1. You know exactly where your friends will be at any given time.
Well, it’s 8:30 PM on a Wednesday night. You can be sure, without a doubt, that the same group of people is going to be sitting outside that cafe, grazing over coffees, hot toddies, and maybe some light snacks. They’re going to be talking about the same things, making the same jokes, and — if you’re not there — occasionally asking where you are. Unless one of them is sick, in which case you imagine they’re huddled around his or her bedside, grazing over coffees, hot toddies, and maybe some light snacks. If it’s Friday night, you can be almost certain of the bar they’ll be at, the shots they’ll be doing, and the songs they’re losing their minds over. And though said bar has absolutely stellar hotwings and dollar domestic nights, it’s certainly not where you want to die of a heart attack at age 43 when you realize you never tried anywhere else.
2. It’s like a merry-go-round of people you’ve been with.
There comes a point in any tight-knit social circle in smaller towns where, aside from gossipping about everyone’s latest conquests like a bunch of bitchy old ladies over a game of bridge, you have all been with each other at least once. Whether a drunken makeout, one night stand, long-term relationship, or handful of misguided dates — there is no escaping the feeling that this pond is small as hell, and you have been doing laps around it for the past five years. You may also find yourself, at one point, at party where you turn around to find several people that you have been with in some form or another, all together, getting along splendidly. After you swallow the overwhelming urge to vomit, it is essential you realize that a) yes, they are talking about you at a certain point and b) this is a feeling you’d like to avoid in the future.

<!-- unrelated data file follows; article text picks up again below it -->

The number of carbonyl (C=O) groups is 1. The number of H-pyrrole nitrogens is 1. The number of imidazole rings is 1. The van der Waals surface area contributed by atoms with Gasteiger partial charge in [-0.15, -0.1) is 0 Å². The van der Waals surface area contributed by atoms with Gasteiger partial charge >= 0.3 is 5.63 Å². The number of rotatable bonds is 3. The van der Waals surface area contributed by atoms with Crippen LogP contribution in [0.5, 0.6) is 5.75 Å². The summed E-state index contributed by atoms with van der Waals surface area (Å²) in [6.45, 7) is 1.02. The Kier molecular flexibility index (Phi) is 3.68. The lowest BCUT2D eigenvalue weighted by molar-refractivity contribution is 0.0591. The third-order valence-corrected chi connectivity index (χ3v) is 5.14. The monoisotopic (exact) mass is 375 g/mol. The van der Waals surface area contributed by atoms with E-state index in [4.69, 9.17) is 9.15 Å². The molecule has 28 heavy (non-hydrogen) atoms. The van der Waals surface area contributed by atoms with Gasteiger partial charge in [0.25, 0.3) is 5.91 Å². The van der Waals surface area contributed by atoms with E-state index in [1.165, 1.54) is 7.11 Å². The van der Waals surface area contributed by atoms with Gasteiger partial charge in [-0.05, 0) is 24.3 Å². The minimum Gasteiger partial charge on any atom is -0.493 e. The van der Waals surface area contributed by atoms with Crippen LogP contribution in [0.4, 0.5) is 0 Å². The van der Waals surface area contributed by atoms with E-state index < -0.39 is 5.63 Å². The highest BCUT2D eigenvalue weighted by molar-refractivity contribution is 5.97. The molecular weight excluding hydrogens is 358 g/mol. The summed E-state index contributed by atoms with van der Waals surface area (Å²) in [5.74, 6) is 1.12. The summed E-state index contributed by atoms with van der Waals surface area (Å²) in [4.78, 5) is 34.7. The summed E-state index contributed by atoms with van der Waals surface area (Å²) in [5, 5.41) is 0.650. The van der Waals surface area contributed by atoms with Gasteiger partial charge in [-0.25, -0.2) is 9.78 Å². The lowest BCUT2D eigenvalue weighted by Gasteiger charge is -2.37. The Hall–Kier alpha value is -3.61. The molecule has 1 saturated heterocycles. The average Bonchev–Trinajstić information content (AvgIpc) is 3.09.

3. Everyone talks constantly about how much they want to leave, but never does.
Certain towns are small enough to feel claustrophobic, but yet big enough to be a black hole for those people who want to get out — and likely would benefit from doing so — but for whatever reason, don’t. It’s not the one-horse setup in the middle of Iowa where, if you want to do anything besides chill in a corn field and hang out with your cousin, you’re going to have to leave. Instead, it’s the deceptively big little town that is filled with just enough distractions, options, and other people to lull you into a false sense of security. You will often find yourself over drinks listening to people talk about how they want to pursue a career that is clearly not possible in said town, how they’d like to move to New York, or just a simple “I’ve got to get out, man.” Eventually, this will become the endlessly-repeated mantra of nearly all the town’s youth.
4. You find yourself looking at pictures of other cities the way some people look at porn.